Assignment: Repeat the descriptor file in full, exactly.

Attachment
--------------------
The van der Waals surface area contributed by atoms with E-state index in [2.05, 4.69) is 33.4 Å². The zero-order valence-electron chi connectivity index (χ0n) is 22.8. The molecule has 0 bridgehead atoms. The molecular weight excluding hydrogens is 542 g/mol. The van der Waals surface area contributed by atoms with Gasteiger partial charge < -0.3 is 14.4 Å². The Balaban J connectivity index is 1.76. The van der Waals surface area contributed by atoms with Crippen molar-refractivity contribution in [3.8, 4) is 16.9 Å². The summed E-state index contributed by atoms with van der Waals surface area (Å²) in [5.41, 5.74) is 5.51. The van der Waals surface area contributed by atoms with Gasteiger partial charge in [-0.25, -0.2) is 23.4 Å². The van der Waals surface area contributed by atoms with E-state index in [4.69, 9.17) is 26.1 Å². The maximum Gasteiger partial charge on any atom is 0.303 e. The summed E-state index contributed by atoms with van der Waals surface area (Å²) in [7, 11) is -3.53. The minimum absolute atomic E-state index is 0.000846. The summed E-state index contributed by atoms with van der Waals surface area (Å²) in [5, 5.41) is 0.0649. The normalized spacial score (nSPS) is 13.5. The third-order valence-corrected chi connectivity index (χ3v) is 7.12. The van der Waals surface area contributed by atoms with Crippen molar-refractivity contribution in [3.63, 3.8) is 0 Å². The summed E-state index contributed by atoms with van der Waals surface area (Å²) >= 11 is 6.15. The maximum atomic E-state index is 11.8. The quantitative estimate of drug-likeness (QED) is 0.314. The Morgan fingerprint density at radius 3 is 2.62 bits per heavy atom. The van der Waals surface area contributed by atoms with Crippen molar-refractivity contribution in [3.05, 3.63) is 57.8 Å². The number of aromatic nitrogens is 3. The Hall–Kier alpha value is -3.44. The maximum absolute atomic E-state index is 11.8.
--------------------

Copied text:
The van der Waals surface area contributed by atoms with E-state index in [2.05, 4.69) is 33.4 Å². The zero-order valence-electron chi connectivity index (χ0n) is 22.8. The molecule has 0 bridgehead atoms. The molecular weight excluding hydrogens is 542 g/mol. The van der Waals surface area contributed by atoms with Gasteiger partial charge < -0.3 is 14.4 Å². The Balaban J connectivity index is 1.76. The van der Waals surface area contributed by atoms with Crippen molar-refractivity contribution in [3.8, 4) is 16.9 Å². The summed E-state index contributed by atoms with van der Waals surface area (Å²) in [5.41, 5.74) is 5.51. The van der Waals surface area contributed by atoms with Gasteiger partial charge in [-0.25, -0.2) is 23.4 Å². The van der Waals surface area contributed by atoms with E-state index in [4.69, 9.17) is 26.1 Å². The maximum Gasteiger partial charge on any atom is 0.303 e. The summed E-state index contributed by atoms with van der Waals surface area (Å²) in [7, 11) is -3.53. The minimum absolute atomic E-state index is 0.000846. The summed E-state index contributed by atoms with van der Waals surface area (Å²) in [5, 5.41) is 0.0649. The normalized spacial score (nSPS) is 13.5. The third-order valence-corrected chi connectivity index (χ3v) is 7.12. The van der Waals surface area contributed by atoms with Crippen molar-refractivity contribution in [3.63, 3.8) is 0 Å². The summed E-state index contributed by atoms with van der Waals surface area (Å²) >= 11 is 6.15. The maximum atomic E-state index is 11.8. The quantitative estimate of drug-likeness (QED) is 0.314. The Morgan fingerprint density at radius 3 is 2.62 bits per heavy atom. The van der Waals surface area contributed by atoms with Crippen molar-refractivity contribution in [3.05, 3.63) is 57.8 Å². The number of aromatic nitrogens is 3. The Hall–Kier alpha value is -3.44. The maximum absolute atomic E-state index is 11.8.